First, the good news: Cuomo confirms that state banking commissions and other state agencies do not have authority to conduct routine administrative examinations and inspections of national banks and their direct subsidiaries. The Court expressly approved the parts of the OCC's visitorial powers rule prohibiting states from conducting such "supervisory" administrative actions. Only the OCC should be able to conduct such classic "visitations" of national banks.
Second, the bad news: Cuomo opens the door to lawsuits brought by state attorneys general seeking to enforce state fair lending laws against national banks and their operating subsidiaries. Other state officials also may argue in future cases that Cuomo's reasoning applies to their efforts to bring enforcement actions in court against national banks for violations of other substantive state laws.
Third, although Cuomo suggested that the distinction between visitation and law enforcement is clear and easy to apply, there is likely to be further controversy and litigation about the scope of the visitorial powers rule. For example, controversy could arise if state attorneys general and other regulators who have authority to bring an enforcement action in state court seek to leverage that authority to conduct a pre-litigation investigation into the operations of national banks, or to file suit as a means of conducting a fishing expedition against national banks.
Fourth, Cuomo could have an impact on proposed legislation. The Obama administration's recent Financial Regulatory Reform proposal provides that the states can adopt consumer protection and fair lending standards that are stricter than federal law, and mandates that "federally chartered institutions be subject to nondiscriminatory state consumer protection and civil rights laws to the same extent as other financial institutions." The proposal also provides that states should be able to enforce these laws, as well as regulations of the Consumer Financial Protection Agency, with respect to federally chartered institutions, "subject to appropriate arrangements with prudential supervisors." The combination of Cuomo and the proposed legislation suggest that national banks with interstate operations and a multi-state client base may well become subject to a multiplicity of state fair lending and consumer protection laws, actions by state attorneys general or local officials, and litigation in a number of states. Cuomo also may complicate other legislative proposals designed to reform the government institutions that regulate the banking industry.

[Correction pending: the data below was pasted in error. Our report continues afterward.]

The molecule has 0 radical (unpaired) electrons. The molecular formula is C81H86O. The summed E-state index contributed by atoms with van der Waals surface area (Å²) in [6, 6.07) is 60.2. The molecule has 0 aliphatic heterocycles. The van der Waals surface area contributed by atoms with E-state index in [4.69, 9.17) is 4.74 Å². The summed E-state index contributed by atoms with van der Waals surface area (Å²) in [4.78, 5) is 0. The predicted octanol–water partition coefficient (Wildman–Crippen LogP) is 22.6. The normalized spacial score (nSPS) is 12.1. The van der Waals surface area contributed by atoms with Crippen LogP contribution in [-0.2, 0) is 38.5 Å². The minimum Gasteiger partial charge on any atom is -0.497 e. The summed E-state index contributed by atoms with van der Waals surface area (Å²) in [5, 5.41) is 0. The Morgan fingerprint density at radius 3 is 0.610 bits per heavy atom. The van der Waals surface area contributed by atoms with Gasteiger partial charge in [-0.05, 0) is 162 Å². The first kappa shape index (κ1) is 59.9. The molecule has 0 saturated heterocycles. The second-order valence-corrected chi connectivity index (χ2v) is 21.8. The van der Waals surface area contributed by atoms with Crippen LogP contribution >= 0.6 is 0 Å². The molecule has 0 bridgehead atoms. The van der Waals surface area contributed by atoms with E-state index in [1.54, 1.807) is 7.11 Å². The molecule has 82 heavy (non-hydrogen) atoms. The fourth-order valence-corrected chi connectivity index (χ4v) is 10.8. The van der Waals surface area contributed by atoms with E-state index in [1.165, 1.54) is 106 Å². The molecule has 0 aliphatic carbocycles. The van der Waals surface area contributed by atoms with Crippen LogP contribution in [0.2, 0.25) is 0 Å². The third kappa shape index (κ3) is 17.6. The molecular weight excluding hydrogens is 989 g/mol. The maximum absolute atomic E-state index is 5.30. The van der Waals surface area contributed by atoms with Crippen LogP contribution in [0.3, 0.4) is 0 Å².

Finally, Cuomo and proposed legislation reforming regulation of the banking industry may force the OCC to clarify or reconsider other parts of its visitorial powers rule. While the NBA continues to have powerful preemptive force in many areas, Cuomo shows that a number of justices are prepared to put limits on OCC interpretative regulations that seem too expansive.